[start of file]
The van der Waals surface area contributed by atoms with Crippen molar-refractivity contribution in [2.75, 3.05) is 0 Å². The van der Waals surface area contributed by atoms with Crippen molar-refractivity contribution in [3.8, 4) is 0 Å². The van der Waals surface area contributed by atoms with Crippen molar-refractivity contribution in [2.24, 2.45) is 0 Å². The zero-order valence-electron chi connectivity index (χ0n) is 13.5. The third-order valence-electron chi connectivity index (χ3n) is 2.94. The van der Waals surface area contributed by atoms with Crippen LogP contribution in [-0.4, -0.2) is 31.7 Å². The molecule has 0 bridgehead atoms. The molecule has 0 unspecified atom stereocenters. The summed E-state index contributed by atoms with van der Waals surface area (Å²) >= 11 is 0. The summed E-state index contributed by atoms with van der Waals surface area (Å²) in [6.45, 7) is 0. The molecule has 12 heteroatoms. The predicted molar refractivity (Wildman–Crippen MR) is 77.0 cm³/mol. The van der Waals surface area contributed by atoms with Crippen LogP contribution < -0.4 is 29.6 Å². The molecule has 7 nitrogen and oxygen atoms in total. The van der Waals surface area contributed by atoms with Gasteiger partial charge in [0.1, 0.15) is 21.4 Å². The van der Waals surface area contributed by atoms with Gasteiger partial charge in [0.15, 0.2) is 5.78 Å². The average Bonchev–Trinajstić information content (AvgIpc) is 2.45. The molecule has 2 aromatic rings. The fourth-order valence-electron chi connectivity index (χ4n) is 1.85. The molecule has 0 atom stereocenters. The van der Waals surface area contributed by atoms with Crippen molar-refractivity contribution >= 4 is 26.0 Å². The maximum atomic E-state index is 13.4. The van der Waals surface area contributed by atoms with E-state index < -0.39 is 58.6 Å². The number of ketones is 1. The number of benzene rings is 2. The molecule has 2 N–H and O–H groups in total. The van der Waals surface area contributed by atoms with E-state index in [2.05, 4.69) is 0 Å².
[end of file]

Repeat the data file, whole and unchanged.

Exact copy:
The van der Waals surface area contributed by atoms with Crippen molar-refractivity contribution in [2.75, 3.05) is 0 Å². The van der Waals surface area contributed by atoms with Crippen molar-refractivity contribution in [3.8, 4) is 0 Å². The van der Waals surface area contributed by atoms with Crippen molar-refractivity contribution in [2.24, 2.45) is 0 Å². The zero-order valence-electron chi connectivity index (χ0n) is 13.5. The third-order valence-electron chi connectivity index (χ3n) is 2.94. The van der Waals surface area contributed by atoms with Crippen LogP contribution in [-0.4, -0.2) is 31.7 Å². The molecule has 0 bridgehead atoms. The molecule has 0 unspecified atom stereocenters. The summed E-state index contributed by atoms with van der Waals surface area (Å²) >= 11 is 0. The summed E-state index contributed by atoms with van der Waals surface area (Å²) in [6.45, 7) is 0. The molecule has 12 heteroatoms. The predicted molar refractivity (Wildman–Crippen MR) is 77.0 cm³/mol. The van der Waals surface area contributed by atoms with Crippen LogP contribution < -0.4 is 29.6 Å². The molecule has 7 nitrogen and oxygen atoms in total. The van der Waals surface area contributed by atoms with Gasteiger partial charge in [0.1, 0.15) is 21.4 Å². The van der Waals surface area contributed by atoms with Gasteiger partial charge in [0.15, 0.2) is 5.78 Å². The average Bonchev–Trinajstić information content (AvgIpc) is 2.45. The molecule has 2 aromatic rings. The fourth-order valence-electron chi connectivity index (χ4n) is 1.85. The molecule has 0 atom stereocenters. The van der Waals surface area contributed by atoms with Crippen molar-refractivity contribution >= 4 is 26.0 Å². The maximum atomic E-state index is 13.4. The van der Waals surface area contributed by atoms with E-state index < -0.39 is 58.6 Å². The number of ketones is 1. The number of benzene rings is 2. The molecule has 2 N–H and O–H groups in total. The van der Waals surface area contributed by atoms with E-state index in [2.05, 4.69) is 0 Å².